2010 | J.M.Otto (ed.); Sharia Incorporated: A Comparative Overview of the Legal Systems of Twelve Muslim Countries in Past and Present, University of Chicago Press, 2010.

This book presents a study of the influence of Sharia law in the national legal systems of 12 African, Middle Eastern and Far Eastern States. Sudan is the subject of chapter 5. The chapter begins by showing how the Sudanese legal system has evolved from the sixteenth century to early 2010. The role of Sharia in recent Sudanese legislation is then analyzed. In the last section the author tensions that exist between the human rights and international obligations of Sudan on the one hand and Sudan’s Sharia-based legislation on the other.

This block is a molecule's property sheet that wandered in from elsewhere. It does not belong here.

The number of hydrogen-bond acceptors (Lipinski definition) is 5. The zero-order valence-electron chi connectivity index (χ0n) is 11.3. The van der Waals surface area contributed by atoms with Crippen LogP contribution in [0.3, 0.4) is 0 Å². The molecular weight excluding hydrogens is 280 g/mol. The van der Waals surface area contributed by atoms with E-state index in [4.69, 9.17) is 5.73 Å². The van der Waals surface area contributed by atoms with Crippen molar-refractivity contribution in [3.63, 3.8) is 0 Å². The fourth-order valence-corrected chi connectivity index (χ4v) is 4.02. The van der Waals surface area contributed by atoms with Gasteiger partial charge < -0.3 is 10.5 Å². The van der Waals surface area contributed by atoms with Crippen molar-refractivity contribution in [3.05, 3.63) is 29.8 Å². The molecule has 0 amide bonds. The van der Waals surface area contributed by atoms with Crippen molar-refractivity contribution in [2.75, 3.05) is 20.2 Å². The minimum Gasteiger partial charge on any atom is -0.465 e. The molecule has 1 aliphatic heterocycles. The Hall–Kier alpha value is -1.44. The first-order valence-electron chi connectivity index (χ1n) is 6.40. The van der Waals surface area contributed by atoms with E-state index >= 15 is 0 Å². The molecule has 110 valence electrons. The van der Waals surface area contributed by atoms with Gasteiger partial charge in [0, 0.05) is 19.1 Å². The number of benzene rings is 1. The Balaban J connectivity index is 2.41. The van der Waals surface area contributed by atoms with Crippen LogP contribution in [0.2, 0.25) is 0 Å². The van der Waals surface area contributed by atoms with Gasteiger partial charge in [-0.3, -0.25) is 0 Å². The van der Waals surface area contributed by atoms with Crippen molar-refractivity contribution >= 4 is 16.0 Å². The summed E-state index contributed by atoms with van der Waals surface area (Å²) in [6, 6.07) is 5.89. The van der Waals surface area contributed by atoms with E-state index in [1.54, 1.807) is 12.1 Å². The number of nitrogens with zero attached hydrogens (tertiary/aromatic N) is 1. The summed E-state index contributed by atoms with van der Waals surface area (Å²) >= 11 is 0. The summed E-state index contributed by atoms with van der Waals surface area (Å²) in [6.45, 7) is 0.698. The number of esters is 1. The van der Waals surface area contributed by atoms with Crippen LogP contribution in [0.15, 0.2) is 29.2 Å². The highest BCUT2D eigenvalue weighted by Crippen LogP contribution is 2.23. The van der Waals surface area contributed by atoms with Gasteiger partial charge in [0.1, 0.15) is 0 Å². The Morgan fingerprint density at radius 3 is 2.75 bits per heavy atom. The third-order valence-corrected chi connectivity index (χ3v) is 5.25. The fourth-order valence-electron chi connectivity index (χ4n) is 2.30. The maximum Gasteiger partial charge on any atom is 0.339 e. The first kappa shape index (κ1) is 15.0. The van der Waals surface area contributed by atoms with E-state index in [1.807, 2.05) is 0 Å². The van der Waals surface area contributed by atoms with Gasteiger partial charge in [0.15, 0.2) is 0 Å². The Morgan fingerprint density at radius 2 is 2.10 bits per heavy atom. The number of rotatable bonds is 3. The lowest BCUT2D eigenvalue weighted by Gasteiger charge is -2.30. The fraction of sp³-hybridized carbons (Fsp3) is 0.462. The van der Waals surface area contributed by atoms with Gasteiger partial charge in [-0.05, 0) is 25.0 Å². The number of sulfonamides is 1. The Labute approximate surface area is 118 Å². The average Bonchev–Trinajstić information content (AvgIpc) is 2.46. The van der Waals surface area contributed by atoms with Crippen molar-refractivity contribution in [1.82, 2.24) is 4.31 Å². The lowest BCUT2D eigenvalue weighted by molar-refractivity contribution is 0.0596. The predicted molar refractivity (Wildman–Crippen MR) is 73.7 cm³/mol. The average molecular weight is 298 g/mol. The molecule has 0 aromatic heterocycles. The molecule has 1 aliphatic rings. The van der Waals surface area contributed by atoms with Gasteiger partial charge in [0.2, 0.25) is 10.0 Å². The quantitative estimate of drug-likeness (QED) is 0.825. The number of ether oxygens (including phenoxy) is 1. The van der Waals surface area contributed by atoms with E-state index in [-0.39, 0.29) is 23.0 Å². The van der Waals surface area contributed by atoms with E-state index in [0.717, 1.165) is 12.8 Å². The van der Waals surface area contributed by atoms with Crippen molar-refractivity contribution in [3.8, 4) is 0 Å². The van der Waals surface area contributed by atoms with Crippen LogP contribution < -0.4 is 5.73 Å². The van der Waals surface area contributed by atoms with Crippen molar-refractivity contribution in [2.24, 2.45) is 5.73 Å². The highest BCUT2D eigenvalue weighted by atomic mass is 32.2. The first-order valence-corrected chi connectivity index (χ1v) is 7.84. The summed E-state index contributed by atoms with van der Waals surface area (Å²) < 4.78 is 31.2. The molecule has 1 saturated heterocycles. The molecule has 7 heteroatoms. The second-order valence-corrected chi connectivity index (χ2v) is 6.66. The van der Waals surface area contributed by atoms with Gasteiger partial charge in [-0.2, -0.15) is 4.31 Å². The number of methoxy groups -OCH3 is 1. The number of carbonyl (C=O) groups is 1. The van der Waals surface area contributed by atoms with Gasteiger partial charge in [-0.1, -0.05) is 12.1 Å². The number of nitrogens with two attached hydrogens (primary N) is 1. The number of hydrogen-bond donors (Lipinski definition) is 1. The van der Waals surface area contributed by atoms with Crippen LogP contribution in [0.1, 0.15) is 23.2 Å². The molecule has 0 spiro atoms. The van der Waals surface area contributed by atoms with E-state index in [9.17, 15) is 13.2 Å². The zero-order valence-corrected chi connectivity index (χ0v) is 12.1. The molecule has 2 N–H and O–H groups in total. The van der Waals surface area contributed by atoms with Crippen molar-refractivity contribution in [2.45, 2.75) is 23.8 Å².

Of particular interest is the overview of the criminal law (p. 210 ff). The author explains that female victims of rape can suffer grave injustices from the Sudanese courts when the rape has resulted in pregnancy. Since pregnancy out of wedlock is recognized as proof of unlawful sexual intercourse, in some cases pregnancy was taken for implicit proof of the offence of zina (unlawful sexual intercourse). When no witnesses or confession by the rapist can be produced the victim can be convicted for unlawful sexual intercourse, proven by the fact of pregnancy. While the author refers to some cases where alleged rape was accepted as casting doubt on an allegation of unlawful sexual intercourse, (alleged) rapists were acquitted in all cases for lack of evidence.